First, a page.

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Long Tail vs Short Tail Keywords: What’s the Differences?

Last Updated on 17th Jun, 2024 | Social Media

Long Tail vs Short Tail Keywords

Know the Difference Between Long Tail and Short Tail Keywords

Keywords are the foundation of any successful SEO strategy, but not all keywords are created equal. The terms and phrases that people type into search engines can generally be divided into short-tail keywords and long-tail keywords. Understanding the differences between these two types of keywords, known as “Long Tail vs Short Tail Keywords,” is critical for developing an effective SEO approach. So, what exactly sets long-tail and short-tail keywords apart?

In simple terms:

  • Short-tail keywords are more generic, high-traffic keywords and phrases like “software,” “hotels,” or “blog.”
  • Long tail keywords are more specific, low-traffic keyword phrases like “open source billing software for small business,” “pet-friendly hotels in San Diego,” or “how to start a blog and make money.”

While short-tail terms tend to get higher volumes of searches, long-tail keywords make up the majority of overall searches. Optimizing for the right long-tail versions of popular short-tail keywords can be one of the most effective SEO strategies.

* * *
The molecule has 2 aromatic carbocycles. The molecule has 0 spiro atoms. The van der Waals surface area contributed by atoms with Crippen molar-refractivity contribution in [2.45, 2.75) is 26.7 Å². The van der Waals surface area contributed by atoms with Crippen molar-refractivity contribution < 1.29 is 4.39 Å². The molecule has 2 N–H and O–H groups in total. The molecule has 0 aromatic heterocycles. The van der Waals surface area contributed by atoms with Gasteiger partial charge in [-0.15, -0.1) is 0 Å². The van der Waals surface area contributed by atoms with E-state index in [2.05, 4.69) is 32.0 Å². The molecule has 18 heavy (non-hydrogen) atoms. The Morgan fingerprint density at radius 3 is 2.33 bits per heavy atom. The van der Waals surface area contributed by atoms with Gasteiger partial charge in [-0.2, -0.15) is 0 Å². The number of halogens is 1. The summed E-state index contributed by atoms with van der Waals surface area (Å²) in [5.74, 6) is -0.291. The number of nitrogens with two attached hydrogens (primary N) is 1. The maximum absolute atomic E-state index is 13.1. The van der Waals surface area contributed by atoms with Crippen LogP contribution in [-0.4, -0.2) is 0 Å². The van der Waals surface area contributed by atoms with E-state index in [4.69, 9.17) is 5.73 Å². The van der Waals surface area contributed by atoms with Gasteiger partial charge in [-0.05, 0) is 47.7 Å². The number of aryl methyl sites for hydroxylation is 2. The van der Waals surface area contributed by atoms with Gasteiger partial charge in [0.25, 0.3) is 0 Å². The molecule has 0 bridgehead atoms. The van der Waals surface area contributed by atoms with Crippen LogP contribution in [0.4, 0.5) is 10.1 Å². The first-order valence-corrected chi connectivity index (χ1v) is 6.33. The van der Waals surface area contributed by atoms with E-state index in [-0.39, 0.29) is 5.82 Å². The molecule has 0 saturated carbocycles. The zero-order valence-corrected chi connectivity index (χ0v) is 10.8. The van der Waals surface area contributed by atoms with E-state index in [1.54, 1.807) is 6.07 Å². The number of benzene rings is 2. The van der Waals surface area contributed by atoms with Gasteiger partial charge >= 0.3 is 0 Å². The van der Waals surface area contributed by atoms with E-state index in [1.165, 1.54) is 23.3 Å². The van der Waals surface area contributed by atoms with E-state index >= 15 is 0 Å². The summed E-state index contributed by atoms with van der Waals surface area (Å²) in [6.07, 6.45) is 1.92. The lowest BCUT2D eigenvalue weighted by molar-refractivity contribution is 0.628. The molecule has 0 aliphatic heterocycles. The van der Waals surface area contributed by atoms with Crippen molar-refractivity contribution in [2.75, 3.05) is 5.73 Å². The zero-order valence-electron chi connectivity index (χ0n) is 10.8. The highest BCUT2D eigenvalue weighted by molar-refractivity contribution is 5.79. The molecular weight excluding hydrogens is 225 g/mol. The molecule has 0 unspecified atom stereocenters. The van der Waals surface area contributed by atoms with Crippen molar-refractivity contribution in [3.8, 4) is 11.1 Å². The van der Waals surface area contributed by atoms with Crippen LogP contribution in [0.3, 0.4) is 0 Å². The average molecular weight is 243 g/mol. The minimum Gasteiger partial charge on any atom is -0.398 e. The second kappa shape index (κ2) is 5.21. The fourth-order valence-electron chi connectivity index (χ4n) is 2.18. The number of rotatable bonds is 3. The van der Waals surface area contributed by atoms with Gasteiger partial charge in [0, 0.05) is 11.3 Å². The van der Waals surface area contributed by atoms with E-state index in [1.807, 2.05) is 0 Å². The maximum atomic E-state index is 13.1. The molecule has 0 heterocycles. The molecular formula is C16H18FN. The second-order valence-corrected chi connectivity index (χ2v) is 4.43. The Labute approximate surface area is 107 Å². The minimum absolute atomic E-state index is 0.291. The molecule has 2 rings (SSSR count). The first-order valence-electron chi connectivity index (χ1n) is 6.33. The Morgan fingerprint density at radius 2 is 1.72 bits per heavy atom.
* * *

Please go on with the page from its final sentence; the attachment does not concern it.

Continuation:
In this comprehensive guide, we’ll examine the key differences between long-tail and short-tail keywords. We’ll also consider the unique benefits and challenges of each and when to focus on one vs. the other, as well as tips for optimizing and researching long-tail and short-tail terms.

Key Takeaways

  • Short-tail keywords are more generic, high-search-volume terms like “software.” Long-tail keywords are more specific, low-search-volume phrases like “open source software for small business.”
  • Short-tail keywords tend to have more competition and are harder to rank for. Long-tail keywords have less competition but bring in less traffic individually.
  • A balanced combination of short- and long-tail keywords works best for overall SEO success. Focus on long-tail variants of short-tail seed keywords.
  • Long-tail keywords convert better because searchers have a more specific intent. To boost conversions, include long-tail keywords prominently on relevant pages.
  • Long-tail keyword research requires digging deeper into niche topics beyond top keywords. Leverage keyword research tools, related searches, and autocomplete.